Top 10-#10 Truth Is Truth No Matter Where You Find It...

Pilate asked, “What is truth?” Augustine said, “Truth is truth, no matter where you find it.” Well I thought he said it, but now I can’t find it. Nobody has a corner on the truth. We think we do, which is why we are so often willing to die for it. The problem with thinking we alone have the truth is that it can’t possibly be true. We all have limited perspective and experience. We can’t possibly know everything. This is humility. As a Christ-follower, I believe truth is found in nature, in the bible, in people and in my conscience. I also think it’s found in paintings, great music, and pithy statements by people of insight. It’s found in pain, experience and wisdom. God likely speaks to you in many ways. Or maybe you don’t think there is a God or gods or anything bigger than you. Maybe you don’t even believe in truth. But I think you resonate with things that ring true, like justice, well-fed kids, spring flowers, stunning sunsets and freshly fallen snow. English author Algernon Blackwood (who died in 1951) wrote, “Let each philosophy, each world-view bring forth its truth and beauty to a larger perspective, that people may grow in vision, stature and dedication.” A guy named John once quoted Jesus as saying, “Know the truth and it will set you free. “ – (John 8:32) Look for it and you will find it. Yet know you will only see glimpses of it. Truth is truth, no matter where you find it, and it’s often found in unlikely places....

Top 10-#8 I Matter

According to astronomers, our galaxy—the Milky Way—contains up to 400 billion stars. You could fit a million of our earths in our sun; yet our sun is tiny compared to Eta Carinae, an enormous star that is a million times brighter than our sun. We are still finding planets and stars and galaxies. We are not even a spec on a spec on a spec compared to the enormity of the universe. So how could God manage the universe and still care about me? I am finite. Not only do I have a measurable beginning (birth) and end (death), I am very limited in my abilities. I have a finite capacity to multi-task, am terrible with details, forget stuff on a regular basis, and sometimes make bad decisions. I am only so smart; I will never be a brain surgeon or even a famous drummer. We often assign value to things that are rare. Gold and diamonds are considered rare (perception is everything), so they are expensive. People with unique abilities are looked up to because they are rare. Billionaires are a small minority. Twinkie snack cakes rose in value when it looked like they were going away. However, people are not rare. You only have to visit India or a big city to realize this. We are somewhere around 7 billion on the planet now. Wow, not rare. So how much value do I as an individual actually have? I’m not rare and I’m really, really tiny in the grand scheme of things. Imagine getting the most famous brains from history in one room: Einstein, Tesla, Jesus, Da Vinci, Polgar, Jobs, Neuton, and a few dozen others. Think of the brainpower you would have. Yet they would be limited. Imagine a being that...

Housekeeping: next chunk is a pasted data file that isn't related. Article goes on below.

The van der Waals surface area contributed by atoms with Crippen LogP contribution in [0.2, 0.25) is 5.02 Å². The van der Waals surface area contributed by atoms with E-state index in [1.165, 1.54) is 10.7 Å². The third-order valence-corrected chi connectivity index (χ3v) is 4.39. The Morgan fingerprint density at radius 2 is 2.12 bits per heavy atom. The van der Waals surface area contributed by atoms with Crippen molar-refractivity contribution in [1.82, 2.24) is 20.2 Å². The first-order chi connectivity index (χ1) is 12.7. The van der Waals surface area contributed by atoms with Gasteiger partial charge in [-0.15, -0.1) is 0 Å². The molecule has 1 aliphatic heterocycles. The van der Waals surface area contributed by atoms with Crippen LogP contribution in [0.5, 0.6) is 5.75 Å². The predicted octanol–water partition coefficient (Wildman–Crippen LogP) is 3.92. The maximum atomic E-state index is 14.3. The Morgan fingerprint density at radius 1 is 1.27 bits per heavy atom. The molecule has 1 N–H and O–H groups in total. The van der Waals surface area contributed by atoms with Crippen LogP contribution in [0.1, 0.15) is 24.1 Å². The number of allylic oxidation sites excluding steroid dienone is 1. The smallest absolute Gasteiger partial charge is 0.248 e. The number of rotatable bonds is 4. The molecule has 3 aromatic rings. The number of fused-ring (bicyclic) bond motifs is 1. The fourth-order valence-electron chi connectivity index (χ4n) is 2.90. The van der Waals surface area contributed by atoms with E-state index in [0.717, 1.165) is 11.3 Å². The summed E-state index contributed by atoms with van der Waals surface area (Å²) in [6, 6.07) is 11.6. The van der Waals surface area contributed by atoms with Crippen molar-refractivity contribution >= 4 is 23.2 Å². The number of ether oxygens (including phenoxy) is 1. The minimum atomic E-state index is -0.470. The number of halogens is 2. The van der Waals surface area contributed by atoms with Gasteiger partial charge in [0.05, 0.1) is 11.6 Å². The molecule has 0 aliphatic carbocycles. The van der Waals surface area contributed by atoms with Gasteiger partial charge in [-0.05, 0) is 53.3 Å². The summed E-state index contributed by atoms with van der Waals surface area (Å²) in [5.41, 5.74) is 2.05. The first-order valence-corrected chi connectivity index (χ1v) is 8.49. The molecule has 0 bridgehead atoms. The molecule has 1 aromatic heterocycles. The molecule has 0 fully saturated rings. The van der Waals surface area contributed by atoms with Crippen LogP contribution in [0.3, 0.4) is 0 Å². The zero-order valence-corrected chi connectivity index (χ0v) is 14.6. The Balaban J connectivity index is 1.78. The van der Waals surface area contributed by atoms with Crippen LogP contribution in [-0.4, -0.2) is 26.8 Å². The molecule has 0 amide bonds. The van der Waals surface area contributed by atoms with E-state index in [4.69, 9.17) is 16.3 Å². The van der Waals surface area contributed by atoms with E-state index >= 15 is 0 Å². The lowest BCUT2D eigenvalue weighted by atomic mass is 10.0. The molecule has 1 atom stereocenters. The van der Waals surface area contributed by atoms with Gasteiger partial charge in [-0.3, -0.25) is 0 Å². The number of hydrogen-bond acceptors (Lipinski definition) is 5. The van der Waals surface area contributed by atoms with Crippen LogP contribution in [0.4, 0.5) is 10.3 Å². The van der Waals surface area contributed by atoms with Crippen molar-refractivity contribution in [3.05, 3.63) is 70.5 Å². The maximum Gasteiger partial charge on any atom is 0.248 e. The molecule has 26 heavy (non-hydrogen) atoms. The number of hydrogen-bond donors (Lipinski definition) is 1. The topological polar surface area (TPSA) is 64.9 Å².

Top 10-#7 God Is Not A Monster...